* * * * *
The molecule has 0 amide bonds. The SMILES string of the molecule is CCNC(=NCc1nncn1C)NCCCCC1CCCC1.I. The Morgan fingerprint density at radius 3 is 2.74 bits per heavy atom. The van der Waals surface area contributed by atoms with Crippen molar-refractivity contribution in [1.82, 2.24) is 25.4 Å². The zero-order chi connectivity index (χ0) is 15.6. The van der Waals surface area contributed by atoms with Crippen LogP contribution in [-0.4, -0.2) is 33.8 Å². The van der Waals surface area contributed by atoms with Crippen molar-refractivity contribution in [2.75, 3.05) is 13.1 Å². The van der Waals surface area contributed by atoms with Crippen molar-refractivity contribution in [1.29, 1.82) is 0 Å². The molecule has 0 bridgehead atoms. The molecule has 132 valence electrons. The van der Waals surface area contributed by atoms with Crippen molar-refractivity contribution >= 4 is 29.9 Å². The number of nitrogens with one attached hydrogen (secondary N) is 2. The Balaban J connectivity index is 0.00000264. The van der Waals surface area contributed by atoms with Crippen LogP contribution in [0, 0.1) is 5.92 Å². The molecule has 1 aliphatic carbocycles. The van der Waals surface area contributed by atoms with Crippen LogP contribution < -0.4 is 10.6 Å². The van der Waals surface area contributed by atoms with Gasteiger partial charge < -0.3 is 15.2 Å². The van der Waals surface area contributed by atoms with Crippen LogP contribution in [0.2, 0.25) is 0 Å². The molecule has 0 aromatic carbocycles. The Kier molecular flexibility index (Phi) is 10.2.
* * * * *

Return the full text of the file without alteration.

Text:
The molecule has 0 amide bonds. The SMILES string of the molecule is CCNC(=NCc1nncn1C)NCCCCC1CCCC1.I. The Morgan fingerprint density at radius 3 is 2.74 bits per heavy atom. The van der Waals surface area contributed by atoms with Crippen molar-refractivity contribution in [1.82, 2.24) is 25.4 Å². The zero-order chi connectivity index (χ0) is 15.6. The van der Waals surface area contributed by atoms with Crippen LogP contribution in [-0.4, -0.2) is 33.8 Å². The van der Waals surface area contributed by atoms with Crippen molar-refractivity contribution in [2.75, 3.05) is 13.1 Å². The van der Waals surface area contributed by atoms with Crippen molar-refractivity contribution in [1.29, 1.82) is 0 Å². The molecule has 0 bridgehead atoms. The molecule has 132 valence electrons. The van der Waals surface area contributed by atoms with Crippen molar-refractivity contribution >= 4 is 29.9 Å². The number of nitrogens with one attached hydrogen (secondary N) is 2. The Balaban J connectivity index is 0.00000264. The van der Waals surface area contributed by atoms with Crippen LogP contribution in [0, 0.1) is 5.92 Å². The molecule has 1 aliphatic carbocycles. The van der Waals surface area contributed by atoms with Crippen LogP contribution < -0.4 is 10.6 Å². The van der Waals surface area contributed by atoms with Gasteiger partial charge < -0.3 is 15.2 Å². The van der Waals surface area contributed by atoms with Crippen LogP contribution in [0.2, 0.25) is 0 Å². The molecule has 0 aromatic carbocycles. The Kier molecular flexibility index (Phi) is 10.2.